Appropriately, they're calling it Victory Lanes.
It's another worthwhile project in a camp that Pattie and Kyle Petty formed for critically ill children in memory of their son, Adam, who was killed during a practice run at New Hampshire International Speedway in 2000.
Seeing how family is the foundation of the camp, I figured they would understand if I passed on the trip to watch my oldest son and his rock band play in their final talent show at Fort Mill High School.
It was a tough call. Having visited the camp several times, it's easy to see why the NASCAR community has embraced it in a way no other sport has embraced a charitable cause.
The list of donors is too long to mention. It's safe to say hardly a driver that will be in the 43-car field for Sunday's race at Martinsville Speedway hasn't made some sort of donation.
Jimmie and Chandra told a group of us about their plans the week before the Daytona 500. I was looking forward to seeing what I'm told is a colorful -- as everything is at the camp -- 5,100-square foot bowling alley with four lanes, a shoe counter, an arcade area and a one-of-a-kind show that allows campers to "retro" bowl at night.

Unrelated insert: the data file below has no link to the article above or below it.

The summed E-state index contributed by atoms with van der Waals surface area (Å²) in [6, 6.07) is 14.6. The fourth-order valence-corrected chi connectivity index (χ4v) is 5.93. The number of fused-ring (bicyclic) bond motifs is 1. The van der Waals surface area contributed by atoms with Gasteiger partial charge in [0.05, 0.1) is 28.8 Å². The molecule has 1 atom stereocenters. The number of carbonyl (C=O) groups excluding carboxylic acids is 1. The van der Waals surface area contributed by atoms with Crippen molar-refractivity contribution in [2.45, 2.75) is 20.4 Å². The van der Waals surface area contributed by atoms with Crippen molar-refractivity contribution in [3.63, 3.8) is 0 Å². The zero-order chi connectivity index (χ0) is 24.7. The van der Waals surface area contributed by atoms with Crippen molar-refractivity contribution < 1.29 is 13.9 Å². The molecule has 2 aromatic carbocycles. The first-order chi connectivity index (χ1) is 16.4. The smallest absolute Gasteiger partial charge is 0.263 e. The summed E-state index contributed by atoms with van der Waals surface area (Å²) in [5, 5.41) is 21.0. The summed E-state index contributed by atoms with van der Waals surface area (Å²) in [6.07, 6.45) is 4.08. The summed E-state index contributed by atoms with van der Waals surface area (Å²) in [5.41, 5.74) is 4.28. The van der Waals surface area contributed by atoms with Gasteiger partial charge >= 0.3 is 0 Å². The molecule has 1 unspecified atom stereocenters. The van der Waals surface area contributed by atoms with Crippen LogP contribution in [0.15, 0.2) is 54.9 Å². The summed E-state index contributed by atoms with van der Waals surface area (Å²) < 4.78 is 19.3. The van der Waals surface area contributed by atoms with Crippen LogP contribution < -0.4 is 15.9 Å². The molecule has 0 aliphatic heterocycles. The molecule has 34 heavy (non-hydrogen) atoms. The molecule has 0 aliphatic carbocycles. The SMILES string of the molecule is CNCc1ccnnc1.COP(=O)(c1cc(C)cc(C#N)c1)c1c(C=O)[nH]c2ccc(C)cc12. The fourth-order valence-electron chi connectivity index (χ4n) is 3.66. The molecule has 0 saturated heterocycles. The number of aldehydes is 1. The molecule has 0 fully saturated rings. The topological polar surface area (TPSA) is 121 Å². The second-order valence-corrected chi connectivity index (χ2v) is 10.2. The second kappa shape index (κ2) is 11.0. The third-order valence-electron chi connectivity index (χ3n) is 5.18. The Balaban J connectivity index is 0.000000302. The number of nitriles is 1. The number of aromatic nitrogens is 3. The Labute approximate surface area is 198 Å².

Johnson's foundation committed $600,000 to the project. The experience for the kids, as the commercial says, will be priceless.
It would have been nice to have seen the looks on the faces of those kids as they bowled with the Johnsons and Pettys.
But on this day it was more important for this dad to see the look on his son's face as he played the bass guitar for a group that may never be together again when they complete their senior year in May.
So while I wasn't there to offer all the true color and joy that was experienced in Randleman, I feel secure in saying there never will be losers in Victory Lanes.